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Country Focus: Intercultural Nuances of Doing Business With Belize, Part 1

Belize is one of the most unique countries in Central America straying from the cultural norms of her neighbors. Belize, actually has British pirate (arrgh) and African (slaves brought to develop the timber-cutting industry) foundations. It is the youngest independent nation in Central America, achieving its independence from Great Britain in 1964, and abandoning the colonial name British Honduras in favor of its current name: Belize. English, not Spanish, is the official language of Belize, and while there is no official religion, the national prayer has Christian references. Another unique characteristic of Belize is that it is one of the most peaceful countries in Central America. Though its relationship with Guatemala has been strained, it has not suffered a single coup, major uprising, or guerilla war, which have plagued much of Latin America. “The British of Central America” is really an accurate description, given the political system and membership in the Commonwealth of Nations. Belize is a parliamentary democracy and constitutional monarchy with the Queen (of England) as the monarch and chief of state, represented by the governor general, a native of Belize and the prime minister the head of government. Once political parties gain power, they tend to be relatively cooperative with outside business people and investors. The primary industries for business in Belize include tourism, agriculture, forestry, and recently, banking.

Isolated behind a barrier reef, Belize has been ignored, for the most part, by outside forces allowing unique cultures to develop. Caribbean influence is predominant among the business class and along the coast. Creoles formed the backbone for Belizean urban society for decades. However, while the coast and urban areas are very much Caribbean influenced, towards the interior, a majority of inhabitants are Spanish speaking Mexican and Guatemalan. Society itself is male dominated, and women still play traditional roles, though the situation is changing. Women can inherit businesses, but women are infrequently seen in executive roles, and are especially rare in government. However as business grows and women attend university this is changing.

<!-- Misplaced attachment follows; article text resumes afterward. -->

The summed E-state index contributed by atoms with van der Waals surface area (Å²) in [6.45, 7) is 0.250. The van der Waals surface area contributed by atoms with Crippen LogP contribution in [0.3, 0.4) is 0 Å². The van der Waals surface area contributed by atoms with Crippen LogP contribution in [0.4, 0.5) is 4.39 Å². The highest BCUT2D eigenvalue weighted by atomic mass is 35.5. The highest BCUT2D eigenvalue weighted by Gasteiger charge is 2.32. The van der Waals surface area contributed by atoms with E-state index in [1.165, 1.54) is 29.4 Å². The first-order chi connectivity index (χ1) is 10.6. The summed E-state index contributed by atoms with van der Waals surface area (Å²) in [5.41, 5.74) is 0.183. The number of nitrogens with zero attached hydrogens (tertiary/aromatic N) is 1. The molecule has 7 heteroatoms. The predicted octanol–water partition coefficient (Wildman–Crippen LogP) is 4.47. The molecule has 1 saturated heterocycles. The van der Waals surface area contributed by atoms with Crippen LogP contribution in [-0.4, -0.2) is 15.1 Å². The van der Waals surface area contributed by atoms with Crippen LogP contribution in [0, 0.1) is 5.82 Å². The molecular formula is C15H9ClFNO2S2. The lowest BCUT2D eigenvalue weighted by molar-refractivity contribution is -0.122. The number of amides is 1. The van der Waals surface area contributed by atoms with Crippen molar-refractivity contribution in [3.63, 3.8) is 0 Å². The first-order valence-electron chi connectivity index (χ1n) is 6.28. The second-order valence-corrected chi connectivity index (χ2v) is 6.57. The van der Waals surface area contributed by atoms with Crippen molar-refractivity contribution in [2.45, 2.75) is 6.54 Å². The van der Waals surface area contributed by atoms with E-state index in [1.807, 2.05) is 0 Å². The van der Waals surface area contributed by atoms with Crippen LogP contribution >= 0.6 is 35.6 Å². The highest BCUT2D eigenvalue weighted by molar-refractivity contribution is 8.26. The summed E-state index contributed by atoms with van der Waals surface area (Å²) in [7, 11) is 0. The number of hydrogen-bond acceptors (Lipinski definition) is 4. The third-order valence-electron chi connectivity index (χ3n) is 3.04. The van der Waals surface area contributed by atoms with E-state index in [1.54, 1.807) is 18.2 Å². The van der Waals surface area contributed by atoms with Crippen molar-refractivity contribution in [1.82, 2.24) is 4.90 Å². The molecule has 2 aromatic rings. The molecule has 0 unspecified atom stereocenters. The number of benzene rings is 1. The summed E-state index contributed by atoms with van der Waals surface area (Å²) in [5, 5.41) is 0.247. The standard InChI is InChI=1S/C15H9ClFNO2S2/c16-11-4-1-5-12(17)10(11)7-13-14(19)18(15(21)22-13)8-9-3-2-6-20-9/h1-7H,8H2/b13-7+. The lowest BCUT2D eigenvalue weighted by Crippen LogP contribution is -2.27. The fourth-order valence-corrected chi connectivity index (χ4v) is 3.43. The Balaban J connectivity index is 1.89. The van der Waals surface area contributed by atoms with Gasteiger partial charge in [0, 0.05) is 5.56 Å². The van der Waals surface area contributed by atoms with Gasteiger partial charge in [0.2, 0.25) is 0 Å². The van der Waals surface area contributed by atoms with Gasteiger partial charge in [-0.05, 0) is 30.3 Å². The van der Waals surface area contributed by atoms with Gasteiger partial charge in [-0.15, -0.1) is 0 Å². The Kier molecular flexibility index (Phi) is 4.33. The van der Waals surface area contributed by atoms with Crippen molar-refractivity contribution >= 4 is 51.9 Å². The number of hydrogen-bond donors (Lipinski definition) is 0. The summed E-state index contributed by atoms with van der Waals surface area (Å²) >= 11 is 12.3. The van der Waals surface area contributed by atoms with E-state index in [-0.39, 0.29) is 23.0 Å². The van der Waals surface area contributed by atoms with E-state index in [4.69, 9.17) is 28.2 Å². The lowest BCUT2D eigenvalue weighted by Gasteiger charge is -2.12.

Belize is not necessarily a collectivist society, nor is it an individualist one either, it is rather in between the two paradigms. Social roles maybe strict, however class distinctions are more fluid and hierarchy does not have the same importance as in Belize’s neighbors. Outsiders can be easily and quickly involved in the group, when there is a reason for them to be. So though there may be some cultural stigmas towards women, these are changing, and since hierarchy is not as important, there is more access to all sectors and levels of business. Relationships are also highly important in this society; rules may be respected, but the priority is in honoring social responsibility toward one another.

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